Creating moments of magic – Every time a customer (or prospect) comes into contact with your business is an opportunity to create a little magic.

This is the kind of magic that makes people feel good and keeps them coming back to you time and again

In our experience, too few businesses take the time to deliberately design the ways in which their customers experience their brand.

“Touch points” are the moments of contact our customers have with our business at the various steps along their buying journey.

Depending on the nature of your business, your touch points might include, for example:

  • Your website

  • Your Facebook page

  • Exterior signage

  • Vehicle signage

  • The ways in which your phone is answered

  • Your on-hold message

  • Interior signage

  • Uniforms or your dress code

  • Brochures

  • Radio commercial

  • Press advertisements

  • Email signature

  • Corporate stationery

  • Your office or retail space

  • Exterior gardens

  • Your people

  • Catalogue

  • Packaging

  • Returns policies

  • Invoices… and so on.

Whether you plan it or not, each moment of contact will say something about your brand.

Your job is to make sure it’s saying the right thing!


Mapping your customer journey

To help you understand your touch points, we suggest that you map your customer journey.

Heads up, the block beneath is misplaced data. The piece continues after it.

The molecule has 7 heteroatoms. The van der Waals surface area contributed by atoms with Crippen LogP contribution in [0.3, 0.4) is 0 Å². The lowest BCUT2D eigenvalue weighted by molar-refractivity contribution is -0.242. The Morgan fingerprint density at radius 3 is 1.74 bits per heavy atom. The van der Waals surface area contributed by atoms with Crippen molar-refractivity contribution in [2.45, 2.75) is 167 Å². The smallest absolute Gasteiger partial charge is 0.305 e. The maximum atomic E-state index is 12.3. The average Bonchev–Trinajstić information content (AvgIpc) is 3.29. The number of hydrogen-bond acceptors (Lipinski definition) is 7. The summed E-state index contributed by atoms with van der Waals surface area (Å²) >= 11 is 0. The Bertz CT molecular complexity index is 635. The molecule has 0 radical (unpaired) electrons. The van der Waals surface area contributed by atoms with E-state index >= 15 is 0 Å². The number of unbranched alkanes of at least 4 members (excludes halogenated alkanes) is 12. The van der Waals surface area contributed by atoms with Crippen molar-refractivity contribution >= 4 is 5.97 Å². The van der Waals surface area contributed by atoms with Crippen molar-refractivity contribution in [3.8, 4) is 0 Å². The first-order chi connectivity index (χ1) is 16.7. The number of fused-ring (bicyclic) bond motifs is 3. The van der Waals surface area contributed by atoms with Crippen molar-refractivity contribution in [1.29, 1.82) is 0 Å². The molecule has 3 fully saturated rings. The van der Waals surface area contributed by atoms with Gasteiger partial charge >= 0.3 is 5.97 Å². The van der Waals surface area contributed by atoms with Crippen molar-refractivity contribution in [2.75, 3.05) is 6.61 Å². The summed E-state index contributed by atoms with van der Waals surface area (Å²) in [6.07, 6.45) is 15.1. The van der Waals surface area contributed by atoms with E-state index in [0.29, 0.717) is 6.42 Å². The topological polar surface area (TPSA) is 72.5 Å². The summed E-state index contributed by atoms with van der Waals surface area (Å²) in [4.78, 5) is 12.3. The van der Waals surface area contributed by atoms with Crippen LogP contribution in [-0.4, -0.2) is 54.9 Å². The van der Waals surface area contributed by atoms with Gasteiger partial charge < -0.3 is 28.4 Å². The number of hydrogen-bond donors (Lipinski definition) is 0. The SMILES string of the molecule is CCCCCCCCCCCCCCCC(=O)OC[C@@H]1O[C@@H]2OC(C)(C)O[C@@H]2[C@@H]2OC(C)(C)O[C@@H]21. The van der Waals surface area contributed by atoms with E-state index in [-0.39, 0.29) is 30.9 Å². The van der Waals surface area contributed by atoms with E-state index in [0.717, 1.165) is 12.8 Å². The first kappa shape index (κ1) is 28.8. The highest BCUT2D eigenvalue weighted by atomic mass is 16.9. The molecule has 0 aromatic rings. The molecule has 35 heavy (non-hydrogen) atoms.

Too often, businesses might focus on a couple of their more obvious touch points – perhaps their website or social media. But these are only a part of the customer experience.


Brainstorm all the points your customers might come into contact with your brand. Put yourself in your customers’ shoes to list as many as you can think of.

Then critically analyse each of these touch points in turn, asking yourself these questions:

  • Are all my touch points consistent? That is, are they all “saying” the same thing about my brand? Or am I sending too many mixed messages?

  • Are any of my touch points detracting from the customer experience? Have I had complaints? Are prospects regularly dropping off at a particular point?

  • How do my touch points enhance the customer experience?

  • Are there clear “next steps” communicated at each touch point, or are there barriers?

In conducting this analysis, it can sometimes help to ask a friend or professional to act as a “mystery shopper”, rating their personal experience of your various touch points.


Armed with this knowledge, it’s time to create a touch point improvement plan for your business.

The aim here is to create a loyal arm of raving fans – the types of customers who provide positive reviews and refer others to your business.

Begin by articulating the type of experience you want your customers to have of your brand. What would delight them?

From there, roll out a plan to progressively improve each and every one of your touch points with the goal of creating the perfect experience for every single customer.

Remember, your customers will buy because of how you make them feel.

How will you make your customers feel today?